This paper examines how U.S. and European equity markets react to unanticipated changes in monetary policy initiated by the Federal Reserve System and the European Central Bank. We find that, on average, both U.S. and European equity markets rise in response to negative Fed shocks. However, for ECB shocks, the coefficients are of the opposite sign, as both U.S. and European equity markets fall. Standard logic indicates that transatlantic heterogeneity in the response of equity markets to shocks is due to heterogeneity in the wealth-substitution effect trade-off. The wealth effect dominates the substitution effect for the ECB shocks, while the opposite holds for Fed shocks. Furthermore, the study finds that the reaction to the different shocks varies in terms of timing. Around Fed meetings, stock markets start to react already the day before the announcement of the new monetary policy, while the reaction of markets to ECB shocks occurs solely after the publication of the central bank’s decision. Finally, for all shocks and equity markets, we present evidence of sticky price responses to surprises.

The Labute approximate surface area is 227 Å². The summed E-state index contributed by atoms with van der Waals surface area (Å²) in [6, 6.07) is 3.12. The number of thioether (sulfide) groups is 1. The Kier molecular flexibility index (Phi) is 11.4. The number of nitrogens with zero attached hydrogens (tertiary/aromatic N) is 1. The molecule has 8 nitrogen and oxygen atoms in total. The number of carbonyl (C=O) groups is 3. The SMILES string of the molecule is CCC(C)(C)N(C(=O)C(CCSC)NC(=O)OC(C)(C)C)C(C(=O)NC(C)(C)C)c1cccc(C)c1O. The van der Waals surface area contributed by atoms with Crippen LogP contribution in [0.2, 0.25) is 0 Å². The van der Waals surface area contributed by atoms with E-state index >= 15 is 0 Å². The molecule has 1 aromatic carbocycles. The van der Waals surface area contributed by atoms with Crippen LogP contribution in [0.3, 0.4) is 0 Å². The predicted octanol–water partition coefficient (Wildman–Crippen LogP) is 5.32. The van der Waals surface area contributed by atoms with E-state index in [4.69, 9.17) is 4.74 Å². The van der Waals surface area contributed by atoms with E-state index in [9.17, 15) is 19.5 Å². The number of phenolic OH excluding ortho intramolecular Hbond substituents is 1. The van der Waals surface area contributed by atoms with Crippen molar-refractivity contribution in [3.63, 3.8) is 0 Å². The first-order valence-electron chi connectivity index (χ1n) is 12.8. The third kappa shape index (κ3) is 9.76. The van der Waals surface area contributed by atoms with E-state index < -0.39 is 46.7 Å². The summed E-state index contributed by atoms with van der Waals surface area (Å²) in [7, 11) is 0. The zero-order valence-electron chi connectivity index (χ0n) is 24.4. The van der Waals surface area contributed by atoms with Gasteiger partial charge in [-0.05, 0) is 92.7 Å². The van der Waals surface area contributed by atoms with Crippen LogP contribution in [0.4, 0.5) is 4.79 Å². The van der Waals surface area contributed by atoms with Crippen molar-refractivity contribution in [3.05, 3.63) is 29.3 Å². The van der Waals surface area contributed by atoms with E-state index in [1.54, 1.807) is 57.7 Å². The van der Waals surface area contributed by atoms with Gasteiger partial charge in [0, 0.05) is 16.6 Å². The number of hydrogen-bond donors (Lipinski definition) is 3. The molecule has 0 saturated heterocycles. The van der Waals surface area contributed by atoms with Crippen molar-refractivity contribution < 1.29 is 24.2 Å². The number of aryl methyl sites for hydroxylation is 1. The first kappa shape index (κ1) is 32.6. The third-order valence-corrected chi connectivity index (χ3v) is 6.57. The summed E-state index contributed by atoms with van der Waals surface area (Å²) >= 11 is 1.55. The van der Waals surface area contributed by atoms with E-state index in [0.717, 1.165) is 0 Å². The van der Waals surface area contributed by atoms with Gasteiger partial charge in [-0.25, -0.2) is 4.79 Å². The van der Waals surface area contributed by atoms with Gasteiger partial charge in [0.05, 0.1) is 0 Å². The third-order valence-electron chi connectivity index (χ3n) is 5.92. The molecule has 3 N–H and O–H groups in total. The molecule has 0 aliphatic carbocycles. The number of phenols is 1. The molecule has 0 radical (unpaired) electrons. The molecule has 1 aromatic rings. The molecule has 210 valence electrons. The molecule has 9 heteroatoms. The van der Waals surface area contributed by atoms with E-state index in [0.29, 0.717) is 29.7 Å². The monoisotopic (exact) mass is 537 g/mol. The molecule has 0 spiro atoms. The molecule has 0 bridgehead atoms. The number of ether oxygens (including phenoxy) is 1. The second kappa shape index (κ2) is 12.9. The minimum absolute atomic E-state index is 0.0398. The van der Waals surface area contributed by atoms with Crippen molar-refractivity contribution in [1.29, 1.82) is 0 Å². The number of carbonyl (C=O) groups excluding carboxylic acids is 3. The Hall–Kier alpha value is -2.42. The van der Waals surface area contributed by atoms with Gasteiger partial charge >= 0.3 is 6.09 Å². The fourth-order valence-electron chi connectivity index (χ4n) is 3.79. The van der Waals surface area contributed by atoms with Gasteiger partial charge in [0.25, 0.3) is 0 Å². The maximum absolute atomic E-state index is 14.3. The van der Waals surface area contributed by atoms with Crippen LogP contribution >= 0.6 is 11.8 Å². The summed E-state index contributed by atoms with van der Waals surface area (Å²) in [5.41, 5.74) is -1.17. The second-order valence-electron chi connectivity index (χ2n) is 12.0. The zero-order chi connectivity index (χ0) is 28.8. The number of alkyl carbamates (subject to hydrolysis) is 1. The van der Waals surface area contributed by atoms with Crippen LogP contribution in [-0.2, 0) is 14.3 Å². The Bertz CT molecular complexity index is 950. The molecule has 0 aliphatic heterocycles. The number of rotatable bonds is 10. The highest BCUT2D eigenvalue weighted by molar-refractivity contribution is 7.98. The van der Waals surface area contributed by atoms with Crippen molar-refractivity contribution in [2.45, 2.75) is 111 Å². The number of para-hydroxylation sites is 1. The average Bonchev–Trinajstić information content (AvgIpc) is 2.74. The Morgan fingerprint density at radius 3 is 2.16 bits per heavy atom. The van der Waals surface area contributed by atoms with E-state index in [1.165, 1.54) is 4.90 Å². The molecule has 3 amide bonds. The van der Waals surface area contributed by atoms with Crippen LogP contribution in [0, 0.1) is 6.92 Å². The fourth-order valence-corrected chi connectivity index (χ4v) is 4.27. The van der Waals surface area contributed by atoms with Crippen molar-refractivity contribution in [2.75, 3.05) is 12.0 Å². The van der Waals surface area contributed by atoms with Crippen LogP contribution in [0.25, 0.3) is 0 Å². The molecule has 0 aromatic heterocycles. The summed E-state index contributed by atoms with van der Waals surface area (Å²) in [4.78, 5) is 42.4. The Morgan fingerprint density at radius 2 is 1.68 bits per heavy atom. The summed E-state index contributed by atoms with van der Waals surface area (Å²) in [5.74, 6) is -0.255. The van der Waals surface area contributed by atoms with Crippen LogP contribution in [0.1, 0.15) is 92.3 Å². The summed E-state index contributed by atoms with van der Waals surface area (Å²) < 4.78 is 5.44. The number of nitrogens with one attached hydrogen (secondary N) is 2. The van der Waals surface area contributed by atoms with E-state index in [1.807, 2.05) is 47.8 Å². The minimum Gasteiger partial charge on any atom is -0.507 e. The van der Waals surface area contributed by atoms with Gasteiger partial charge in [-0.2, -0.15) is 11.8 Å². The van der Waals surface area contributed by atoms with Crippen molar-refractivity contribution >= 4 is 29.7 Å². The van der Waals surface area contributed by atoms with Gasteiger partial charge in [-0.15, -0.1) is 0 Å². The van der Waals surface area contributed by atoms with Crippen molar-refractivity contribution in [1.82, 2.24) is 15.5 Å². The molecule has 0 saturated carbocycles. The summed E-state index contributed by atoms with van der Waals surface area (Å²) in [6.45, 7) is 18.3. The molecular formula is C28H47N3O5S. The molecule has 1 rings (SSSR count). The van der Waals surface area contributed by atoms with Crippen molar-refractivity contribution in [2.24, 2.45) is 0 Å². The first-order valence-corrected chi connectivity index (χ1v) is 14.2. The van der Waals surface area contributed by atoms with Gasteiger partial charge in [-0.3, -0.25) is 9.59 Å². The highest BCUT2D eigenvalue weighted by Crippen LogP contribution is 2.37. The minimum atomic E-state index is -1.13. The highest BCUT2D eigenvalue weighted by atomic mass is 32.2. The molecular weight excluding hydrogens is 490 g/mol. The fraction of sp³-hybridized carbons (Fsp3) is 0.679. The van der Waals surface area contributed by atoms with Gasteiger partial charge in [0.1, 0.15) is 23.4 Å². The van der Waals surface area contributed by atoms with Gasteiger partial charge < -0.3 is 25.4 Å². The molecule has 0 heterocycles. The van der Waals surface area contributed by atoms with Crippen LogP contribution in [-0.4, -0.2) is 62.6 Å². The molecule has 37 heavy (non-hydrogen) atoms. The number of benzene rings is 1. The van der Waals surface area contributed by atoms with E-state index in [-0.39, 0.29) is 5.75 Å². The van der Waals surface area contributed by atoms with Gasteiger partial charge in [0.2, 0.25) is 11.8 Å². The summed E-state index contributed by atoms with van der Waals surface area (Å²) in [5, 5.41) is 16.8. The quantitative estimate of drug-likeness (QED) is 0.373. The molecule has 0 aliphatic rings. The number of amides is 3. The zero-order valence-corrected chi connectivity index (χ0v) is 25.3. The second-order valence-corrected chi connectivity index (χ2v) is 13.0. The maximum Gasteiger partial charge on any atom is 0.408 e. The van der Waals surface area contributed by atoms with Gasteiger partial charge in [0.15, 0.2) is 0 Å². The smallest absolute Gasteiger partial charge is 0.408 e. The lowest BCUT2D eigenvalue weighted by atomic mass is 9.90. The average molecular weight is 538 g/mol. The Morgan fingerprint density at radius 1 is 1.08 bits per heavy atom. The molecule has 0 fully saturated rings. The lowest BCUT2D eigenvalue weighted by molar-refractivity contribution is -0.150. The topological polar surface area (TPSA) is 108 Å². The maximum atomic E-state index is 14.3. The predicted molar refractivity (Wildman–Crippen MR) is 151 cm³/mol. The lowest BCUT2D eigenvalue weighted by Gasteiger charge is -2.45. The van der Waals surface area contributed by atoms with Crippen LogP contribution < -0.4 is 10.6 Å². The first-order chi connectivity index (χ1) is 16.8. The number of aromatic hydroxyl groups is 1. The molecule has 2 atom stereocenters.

|Educations||MSc in Advanced Economics and Finance, (Graduate Programme) Final Thesis|
|Number of pages||80|